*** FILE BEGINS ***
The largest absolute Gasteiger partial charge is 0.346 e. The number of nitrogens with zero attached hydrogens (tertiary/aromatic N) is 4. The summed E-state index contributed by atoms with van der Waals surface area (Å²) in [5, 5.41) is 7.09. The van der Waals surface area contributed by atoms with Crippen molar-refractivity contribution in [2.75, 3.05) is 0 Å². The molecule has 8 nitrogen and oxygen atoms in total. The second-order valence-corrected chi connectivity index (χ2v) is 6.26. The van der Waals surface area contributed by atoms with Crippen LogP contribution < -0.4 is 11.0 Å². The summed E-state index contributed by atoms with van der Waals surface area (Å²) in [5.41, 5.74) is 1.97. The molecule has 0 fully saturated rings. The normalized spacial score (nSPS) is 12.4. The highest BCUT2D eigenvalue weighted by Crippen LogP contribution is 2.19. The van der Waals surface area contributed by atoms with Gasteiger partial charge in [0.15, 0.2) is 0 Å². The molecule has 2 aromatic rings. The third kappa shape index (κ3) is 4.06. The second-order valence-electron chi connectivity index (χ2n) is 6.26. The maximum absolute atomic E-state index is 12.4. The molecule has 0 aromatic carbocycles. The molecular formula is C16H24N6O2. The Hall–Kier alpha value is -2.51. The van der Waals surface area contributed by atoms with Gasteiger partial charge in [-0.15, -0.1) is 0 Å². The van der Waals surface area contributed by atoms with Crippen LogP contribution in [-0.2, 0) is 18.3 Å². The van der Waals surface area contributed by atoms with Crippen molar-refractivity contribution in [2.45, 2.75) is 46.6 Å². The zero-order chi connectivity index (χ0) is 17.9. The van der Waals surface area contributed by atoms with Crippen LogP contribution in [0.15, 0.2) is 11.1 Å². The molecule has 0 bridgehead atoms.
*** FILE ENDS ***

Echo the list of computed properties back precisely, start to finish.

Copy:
The largest absolute Gasteiger partial charge is 0.346 e. The number of nitrogens with zero attached hydrogens (tertiary/aromatic N) is 4. The summed E-state index contributed by atoms with van der Waals surface area (Å²) in [5, 5.41) is 7.09. The van der Waals surface area contributed by atoms with Crippen molar-refractivity contribution in [2.75, 3.05) is 0 Å². The molecule has 8 nitrogen and oxygen atoms in total. The second-order valence-corrected chi connectivity index (χ2v) is 6.26. The van der Waals surface area contributed by atoms with Crippen LogP contribution < -0.4 is 11.0 Å². The summed E-state index contributed by atoms with van der Waals surface area (Å²) in [5.41, 5.74) is 1.97. The molecule has 0 fully saturated rings. The normalized spacial score (nSPS) is 12.4. The highest BCUT2D eigenvalue weighted by Crippen LogP contribution is 2.19. The van der Waals surface area contributed by atoms with Gasteiger partial charge in [0.15, 0.2) is 0 Å². The molecule has 2 aromatic rings. The third kappa shape index (κ3) is 4.06. The second-order valence-electron chi connectivity index (χ2n) is 6.26. The maximum absolute atomic E-state index is 12.4. The molecule has 0 aromatic carbocycles. The molecular formula is C16H24N6O2. The Hall–Kier alpha value is -2.51. The van der Waals surface area contributed by atoms with Gasteiger partial charge in [-0.15, -0.1) is 0 Å². The van der Waals surface area contributed by atoms with Crippen LogP contribution in [-0.2, 0) is 18.3 Å². The van der Waals surface area contributed by atoms with Crippen molar-refractivity contribution in [2.45, 2.75) is 46.6 Å². The zero-order chi connectivity index (χ0) is 17.9. The van der Waals surface area contributed by atoms with Crippen LogP contribution in [0.15, 0.2) is 11.1 Å². The molecule has 0 bridgehead atoms.